I put a short video of Kit nomming on my arm up on Facebook; Ruth commented, saying that Cricket wanted to know why Kit was chewing on my arm. I answered, he asked another couple of questions, I answered, I sent a text with more information, and Ruth texted me a couple of times about Kit’s resemblance to and differences from Cricket. It’s nice that when Ruth or Cricket feels like reaching out, that’s easy to do, and we’re easy to get ahold of. I am trying not to focus on my resentment of the fact that that accessibility only flows one way.
Today is Joey’s evaluation by a speech therapist; I’m somewhat anxious, but glad that it’s finally happening. The idea that Kit or Joey might be behind Cricket in any way makes me incredibly defensive; that is, of course, unfair to all three kids, and I manage to (I think) to keep it behind my eyes and on the blog. The ugly fact of the matter is that Cricket’s moms have more money than we do, and Cricket has had some experiences as a result (such as a great deal of travel) that Joey and Kit haven’t. Ruth has seemed delighted that Kit and Cricket seem to look more alike and be on more similar developmental paths (when either of them is compared with Joey, I mean)—I have tended to find those similarities stressful. Not Kit himself: the kid is a joy, sweet and brave and capable. But Ruth’s being pleased apparently pinged something inside of me.
Other women have written more and more eloquently about the need for birth/first/natural parents to be out about their status—as the years go by, I am more and more closeted, to the point that none of the people in town who aren’t my immediate family know about Cricket. I’m not ambivalent about that decision, but I keep making it, so clearly I would rather not tell anyone that I placed. But when I think about it, either option is lousy. Either I tell, and it’s an endless series of small injuries—I am volunteering painful information and signing myself up for conversations that I don’t want to have, as well as (I’m certain) alienating a number of people—or I don’t tell, and there’s this possible burst of pain and disclosure like a piñata when Cricket is actively a part of my life and I need to pave the way for his meeting the people I know and going to the places I go. I am certain that the need will not arise in this town; odds are good that it won’t be an issue in the Midwest town we’re traveling to, either. I have no birthparent pride; I have birthparent shame and bitterness and regret. I don’t talk about it in my real life, I don’t want to talk about, and I don’t see a need to talk about it, except in some vague raising awareness kind of way that I am frankly not interested in.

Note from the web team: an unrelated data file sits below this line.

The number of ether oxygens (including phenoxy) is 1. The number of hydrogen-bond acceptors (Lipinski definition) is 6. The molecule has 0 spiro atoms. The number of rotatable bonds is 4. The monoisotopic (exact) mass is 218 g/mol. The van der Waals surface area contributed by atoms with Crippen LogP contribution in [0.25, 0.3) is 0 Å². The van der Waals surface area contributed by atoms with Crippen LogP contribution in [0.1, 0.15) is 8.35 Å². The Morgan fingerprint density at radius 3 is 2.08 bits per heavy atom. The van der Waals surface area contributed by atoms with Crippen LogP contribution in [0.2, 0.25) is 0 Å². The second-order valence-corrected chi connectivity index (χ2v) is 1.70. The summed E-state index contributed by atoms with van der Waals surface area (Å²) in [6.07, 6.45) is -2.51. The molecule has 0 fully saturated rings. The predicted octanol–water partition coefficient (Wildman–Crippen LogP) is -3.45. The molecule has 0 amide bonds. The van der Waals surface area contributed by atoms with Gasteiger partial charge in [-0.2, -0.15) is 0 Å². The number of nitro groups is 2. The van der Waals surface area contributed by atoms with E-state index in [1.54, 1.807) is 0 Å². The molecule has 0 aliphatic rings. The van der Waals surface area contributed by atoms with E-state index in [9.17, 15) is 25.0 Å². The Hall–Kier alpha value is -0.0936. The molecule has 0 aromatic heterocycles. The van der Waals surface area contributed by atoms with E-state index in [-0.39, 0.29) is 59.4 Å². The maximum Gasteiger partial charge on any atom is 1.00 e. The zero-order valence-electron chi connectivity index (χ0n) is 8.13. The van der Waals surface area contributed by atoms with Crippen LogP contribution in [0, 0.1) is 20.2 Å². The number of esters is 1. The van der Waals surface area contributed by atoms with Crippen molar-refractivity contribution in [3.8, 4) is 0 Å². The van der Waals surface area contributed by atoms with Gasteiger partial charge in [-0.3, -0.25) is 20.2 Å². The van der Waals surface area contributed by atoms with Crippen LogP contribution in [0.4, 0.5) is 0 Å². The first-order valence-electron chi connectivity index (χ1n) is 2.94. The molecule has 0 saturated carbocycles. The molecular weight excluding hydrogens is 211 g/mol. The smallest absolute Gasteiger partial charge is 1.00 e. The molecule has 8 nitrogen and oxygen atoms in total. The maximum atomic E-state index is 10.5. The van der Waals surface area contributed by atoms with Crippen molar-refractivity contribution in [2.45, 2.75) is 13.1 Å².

But the door is always open to my being outed—Ruth chatted away on my Facebook page about how much Kit looks like Cricket, and most of my Facebook friends, if they saw that, must have wondered who Cricket is and why he looks like my son. I could ask Ruth not to do that; I am not going to. Did I stare at her first comment and think about the moms I’ve been getting to know in town seeing that? I did. And then I answered her and decided to just let whatever happened happen. No one has yet asked me.